Dr. Vieira-Potter: Yeah, so we essentially open up the mouse and we take out, we basically, we make the same incision, and we sort of pull the ovary out and then we just put it back in, we leave it intact and we sew the animal back up. And we’ve done these so many times that, the study that I just showed you, we did actual sham surgeries on those rats. So, it was the rats that I showed you that were OVX’d. But we’ve done that so many times now we don’t see differences. We’ve gone to just, in some studies, we just leave the, we leave the animals intact to kind of save them from that surgery. But, but yeah, that’s generally what it looks like. We make the incision, we expose the ovary, we put it back in and we sew it up.

Sarah: Okay. That makes sense. All right. So, we have another question here, and it’s going to be our last question just to respect everybody’s time, because we’re already a minute over, but this last question is for Sharon. Regarding your findings of the importance of the MPOA-specific expression of prolactin receptors, are there changes in prolactin receptors in these neurons with aging or prior breeding?

Dr. Ladyman: I don’t know about aging. I do know that we get a lot more prolactin responsive neurons during pregnancy and lactation in this area, particularly in lactation, it lights up more if we look at prolactin-induced P step 5. We haven’t looked in animals that have gone through many cycles of breeding, but that’s something that we’ve talked about because we know that, you know, rodents become better mothers, there’s this idea of maternal memory, which we think is likely to involve that area and prolactin action in that area. So, we do have plans to actually look specifically at that, but we haven’t done it yet.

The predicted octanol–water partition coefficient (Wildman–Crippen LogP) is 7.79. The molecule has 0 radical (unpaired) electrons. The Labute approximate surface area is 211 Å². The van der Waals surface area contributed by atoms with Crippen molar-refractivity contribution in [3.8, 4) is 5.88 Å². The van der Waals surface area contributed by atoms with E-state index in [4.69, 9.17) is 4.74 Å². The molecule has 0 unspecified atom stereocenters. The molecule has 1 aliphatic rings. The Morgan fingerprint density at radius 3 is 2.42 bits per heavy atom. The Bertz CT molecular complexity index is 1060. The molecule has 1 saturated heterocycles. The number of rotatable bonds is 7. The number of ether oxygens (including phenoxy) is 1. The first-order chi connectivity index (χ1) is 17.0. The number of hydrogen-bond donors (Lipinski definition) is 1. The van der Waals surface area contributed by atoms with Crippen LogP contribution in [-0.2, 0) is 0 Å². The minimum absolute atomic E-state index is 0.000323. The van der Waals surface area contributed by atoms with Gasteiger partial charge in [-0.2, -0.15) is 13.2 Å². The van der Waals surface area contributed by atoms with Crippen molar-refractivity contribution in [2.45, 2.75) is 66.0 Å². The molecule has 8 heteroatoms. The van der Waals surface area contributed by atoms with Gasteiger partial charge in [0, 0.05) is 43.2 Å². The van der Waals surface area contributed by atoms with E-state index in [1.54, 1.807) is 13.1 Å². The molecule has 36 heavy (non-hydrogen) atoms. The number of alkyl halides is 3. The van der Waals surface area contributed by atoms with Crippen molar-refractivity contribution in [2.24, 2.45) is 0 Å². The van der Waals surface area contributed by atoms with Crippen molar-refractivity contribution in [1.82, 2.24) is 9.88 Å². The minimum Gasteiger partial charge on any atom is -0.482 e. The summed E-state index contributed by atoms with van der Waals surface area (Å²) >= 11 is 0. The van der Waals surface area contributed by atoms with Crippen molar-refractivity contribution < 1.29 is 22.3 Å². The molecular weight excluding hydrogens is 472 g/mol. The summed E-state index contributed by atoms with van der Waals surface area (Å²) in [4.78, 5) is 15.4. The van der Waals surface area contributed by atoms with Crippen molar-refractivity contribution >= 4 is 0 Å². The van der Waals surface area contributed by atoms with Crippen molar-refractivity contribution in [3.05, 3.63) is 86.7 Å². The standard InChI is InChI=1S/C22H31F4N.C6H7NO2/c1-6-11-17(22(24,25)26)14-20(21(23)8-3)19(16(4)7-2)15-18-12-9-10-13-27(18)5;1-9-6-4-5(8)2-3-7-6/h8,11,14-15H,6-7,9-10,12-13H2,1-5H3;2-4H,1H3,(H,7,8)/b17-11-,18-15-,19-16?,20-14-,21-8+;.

Sarah: Okay. So another future study plan for you. Alrighty. Well, that is the last question for the Q&A, all of the questions that have been submitted. We thank you for them. If you have any more questions, you can use the Ask a Question panel still for the next couple of minutes to submit any more questions that you have for our speakers, and they’ll be answered in a report in a couple of weeks. So, I just want to thank Sharon and Victoria again so much for all of your fantastic insights today, both in your presentations as well as the Q&A session, and thank you again to everybody who joined us today for the webinar. The slides and a recording of today’s webinar will be available soon, so look out for an email in the next day or two giving you access to the video recording. Before you go, we invite you to take a moment to provide your feedback on a survey that will show up, thank you, and let us know what webinar topics you’d like to see in the future. And finally, if you still have any questions like I mentioned, you can submit them in the Q&A box. And in closing, thank you again for taking part in this webinar and thank you again to Sable Systems for making this event possible, and we look forward to having you with us again soon.